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Meditation 622
Quotations XLIV

"I always have a quotation for everything - it saves original thinking." Dorothy L. Sayers

On the other hand, an apt quotation can stimulate the mind towards original thought. A quotation better serves as the starting point for a discussion, not as a means for closing it. We will continue to publish a selection occasionally, mostly but not entirely relevant to agnosticism, rationalism, and free thought. This is the forty-fourth in an apparently unending series. Quotations are indexed by author and by opening words to assist anyone trying to locate a specific one. Quotations are also available as a set of downloadable pdf files (menu to the left.) Suggestions for previously unused quotations are always welcome.

  1. A credulous mind ... finds most delight in believing strange things, and the stranger they are the easier they pass with him; but never regards those that are plain and feasible, for every man can believe such. Samuel Butler

  2. The Bible contains six admonishments to homosexuals and 362 admonishments to heterosexuals. That doesn't mean that God doesn't love heterosexuals. It's just that they need more supervision. Lynn Lavner

  3. We humanists behave as well we can, without any expectation of rewards or punishments in an afterlife. We don't fear death, and neither should you. You know what Socrates said about death...? 'Death is just one more night.'" Kurt Vonnegut

  4. The agnostic is not quite so certain as some Christians are as to what is good and what is evil. He does not hold, as most Christians in the past held, that people who disagree with the Government on abstruse points of theology ought to suffer a painful death. He is against persecution, and rather chary of moral condemnation. As for sin, he thinks it not a useful notion. He admits, of course, that some kinds of conduct are desirable and some undesirable, but he holds that the punishment of undesirable kinds is only to be commended when it is deterrent or reformatory, not when it is inflicted because it is thought a good thing on its own account that the wicked should suffer. It was this belief in vindictive punishment that made men accept hell. This is part of the harm done by the notion of sin.
    Bertrand Russell

  5. Intellect distinguishes between the possible and the impossible; reason distinguishes between the sensible and the senseless. Even the possible can be senseless. Max Born

  6. The value of the average conversation could be enormously improved by the constant use of four simple words: "I do not know." Andre Maurois

  7. I believe that a scientist looking at nonscientific problems is just as dumb as the next guy. Richard Feynman

  8. When you make the finding yourself -- even if you're the last person on Earth to see the light -- you never forget it. Carl Sagan

  9. Few things are harder to put up with than a good example. Mark Twain

  10. If stupidity got us into this mess, then why can't it get us out? Will Rogers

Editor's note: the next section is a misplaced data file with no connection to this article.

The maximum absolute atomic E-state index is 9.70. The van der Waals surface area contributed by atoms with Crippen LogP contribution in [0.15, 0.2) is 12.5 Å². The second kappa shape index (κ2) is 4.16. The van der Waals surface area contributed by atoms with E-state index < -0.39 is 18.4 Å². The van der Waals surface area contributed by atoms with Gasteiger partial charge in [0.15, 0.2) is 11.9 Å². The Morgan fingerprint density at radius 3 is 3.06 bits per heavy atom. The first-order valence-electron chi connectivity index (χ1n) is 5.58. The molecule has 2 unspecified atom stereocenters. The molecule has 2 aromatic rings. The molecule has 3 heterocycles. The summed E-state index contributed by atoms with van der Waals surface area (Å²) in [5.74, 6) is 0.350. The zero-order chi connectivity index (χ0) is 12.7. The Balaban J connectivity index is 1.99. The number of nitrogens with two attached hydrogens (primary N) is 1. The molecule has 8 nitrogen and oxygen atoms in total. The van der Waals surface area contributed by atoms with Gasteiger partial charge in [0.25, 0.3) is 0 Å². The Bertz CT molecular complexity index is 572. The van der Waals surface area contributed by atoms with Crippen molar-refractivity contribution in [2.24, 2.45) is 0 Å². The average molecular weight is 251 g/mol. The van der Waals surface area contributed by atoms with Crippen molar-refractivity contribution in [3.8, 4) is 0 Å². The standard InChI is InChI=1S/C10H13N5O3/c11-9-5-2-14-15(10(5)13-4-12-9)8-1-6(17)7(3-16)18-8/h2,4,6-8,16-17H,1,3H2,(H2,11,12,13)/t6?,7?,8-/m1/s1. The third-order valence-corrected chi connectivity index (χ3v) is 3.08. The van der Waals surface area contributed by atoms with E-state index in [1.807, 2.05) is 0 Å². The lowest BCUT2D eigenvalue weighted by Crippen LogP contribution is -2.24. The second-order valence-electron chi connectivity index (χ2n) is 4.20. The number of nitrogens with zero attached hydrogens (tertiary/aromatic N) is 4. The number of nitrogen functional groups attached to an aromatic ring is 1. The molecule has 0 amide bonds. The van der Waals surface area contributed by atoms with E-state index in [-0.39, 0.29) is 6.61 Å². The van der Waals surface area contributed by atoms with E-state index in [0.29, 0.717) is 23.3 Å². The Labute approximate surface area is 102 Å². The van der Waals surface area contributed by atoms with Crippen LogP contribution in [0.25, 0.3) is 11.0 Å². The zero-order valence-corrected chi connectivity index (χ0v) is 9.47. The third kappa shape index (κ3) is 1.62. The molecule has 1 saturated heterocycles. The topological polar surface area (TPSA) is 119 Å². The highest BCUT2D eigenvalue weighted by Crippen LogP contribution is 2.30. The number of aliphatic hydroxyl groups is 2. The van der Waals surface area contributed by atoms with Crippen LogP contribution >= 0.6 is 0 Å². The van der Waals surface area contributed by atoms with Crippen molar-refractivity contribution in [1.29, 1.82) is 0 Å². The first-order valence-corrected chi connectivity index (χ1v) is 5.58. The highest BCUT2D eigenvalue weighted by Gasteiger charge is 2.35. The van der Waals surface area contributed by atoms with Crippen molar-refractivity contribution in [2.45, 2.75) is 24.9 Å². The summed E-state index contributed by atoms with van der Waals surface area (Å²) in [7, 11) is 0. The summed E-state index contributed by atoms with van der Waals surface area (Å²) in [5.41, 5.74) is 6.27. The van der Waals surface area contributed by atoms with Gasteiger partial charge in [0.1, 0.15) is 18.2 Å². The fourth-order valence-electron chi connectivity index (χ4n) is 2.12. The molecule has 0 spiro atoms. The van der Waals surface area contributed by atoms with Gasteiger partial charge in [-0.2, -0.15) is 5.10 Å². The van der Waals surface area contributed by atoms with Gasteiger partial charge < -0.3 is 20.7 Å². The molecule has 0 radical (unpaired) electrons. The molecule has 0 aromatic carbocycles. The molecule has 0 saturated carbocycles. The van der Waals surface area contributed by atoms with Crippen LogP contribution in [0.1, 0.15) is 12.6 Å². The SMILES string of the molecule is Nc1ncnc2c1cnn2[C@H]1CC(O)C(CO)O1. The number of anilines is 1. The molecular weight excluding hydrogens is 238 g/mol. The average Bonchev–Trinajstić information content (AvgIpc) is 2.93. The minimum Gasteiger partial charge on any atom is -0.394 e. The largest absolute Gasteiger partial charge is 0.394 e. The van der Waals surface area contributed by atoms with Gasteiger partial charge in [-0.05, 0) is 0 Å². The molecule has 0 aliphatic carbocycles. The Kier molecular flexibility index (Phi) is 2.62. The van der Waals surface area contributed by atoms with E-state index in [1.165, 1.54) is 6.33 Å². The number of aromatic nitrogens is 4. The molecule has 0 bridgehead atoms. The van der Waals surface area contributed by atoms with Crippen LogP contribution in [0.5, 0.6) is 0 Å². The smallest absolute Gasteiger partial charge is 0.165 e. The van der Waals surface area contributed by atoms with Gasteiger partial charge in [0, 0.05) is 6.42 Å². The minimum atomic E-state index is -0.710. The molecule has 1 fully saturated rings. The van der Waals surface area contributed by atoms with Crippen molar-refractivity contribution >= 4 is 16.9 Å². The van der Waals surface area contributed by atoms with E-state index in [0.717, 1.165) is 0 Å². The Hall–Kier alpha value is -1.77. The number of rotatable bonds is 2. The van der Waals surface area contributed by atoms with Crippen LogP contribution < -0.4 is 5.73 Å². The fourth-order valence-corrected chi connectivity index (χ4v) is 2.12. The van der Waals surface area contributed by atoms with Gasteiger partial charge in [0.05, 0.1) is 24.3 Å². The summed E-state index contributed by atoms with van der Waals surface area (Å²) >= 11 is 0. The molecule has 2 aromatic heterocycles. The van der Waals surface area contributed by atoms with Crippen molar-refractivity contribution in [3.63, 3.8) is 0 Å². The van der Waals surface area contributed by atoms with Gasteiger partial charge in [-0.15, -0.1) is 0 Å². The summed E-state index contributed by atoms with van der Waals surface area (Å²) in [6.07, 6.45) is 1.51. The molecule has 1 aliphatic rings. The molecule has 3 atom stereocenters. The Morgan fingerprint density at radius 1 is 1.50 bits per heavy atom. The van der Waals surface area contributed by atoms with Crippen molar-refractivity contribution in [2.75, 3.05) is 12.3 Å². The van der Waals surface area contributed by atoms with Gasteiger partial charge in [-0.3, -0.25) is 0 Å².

11. I am convinced that everything that is worthwhile in the world has been accomplished by the free, inquiring, critical spirit, and that the preservation of this spirit is more important than any social system whatsoever. But the men of ritual and the men of barbarism are capable of shutting up the men of science and of silencing them forever. Sinclair Lewis

  12. I have learnt silence from the talkative, toleration from the intolerant, and kindness from the unkind; yet strange, I am ungrateful to these teachers. Kahlil Gibran

  13. It is obvious that the great majority of humans throughout history have had grossly, even ridiculously, unrealistic concepts of the world. Man is, among many other things, the mistaken animal, the foolish animal. Other species doubtless have much more limited ideas about the world, but what ideas they do have are much less likely to be wrong and are never foolish. White cats do not denigrate black, and dogs do not ask Baal, Jehovah, or other Semitic gods to perform miracles for them. George Gaylord Simpson

  14. Faith is a cop-out. If the only way you can accept an assertion is by faith, then you are conceding that it can’t be taken on its own merits. Dan Barker

  15. Do not fear death so much, but rather the inadequate life. Bertolt Brecht

  16. There are two ways to slide easily through life; to believe everything or to doubt everything. Both ways save us from thinking. Alfred Korzybski

  17. Coincidence is the evidence of the True Believer. Chet Raymo

  18. Just think of the tragedy of teaching children not to doubt. Oliver Wendell Holmes Jr.

  19. Perfect as the wing of a bird may be, it will never enable the bird to fly if unsupported by the air. Facts are the air of science. Without them, a man of science can never rise.
    Konrad Lorenz

  20. The cloning of humans is on most of the lists of things to worry about from Science, along with behaviour control, genetic engineering, transplanted heads, computer poetry and the unrestrained growth of plastic flowers. Lewis Thomas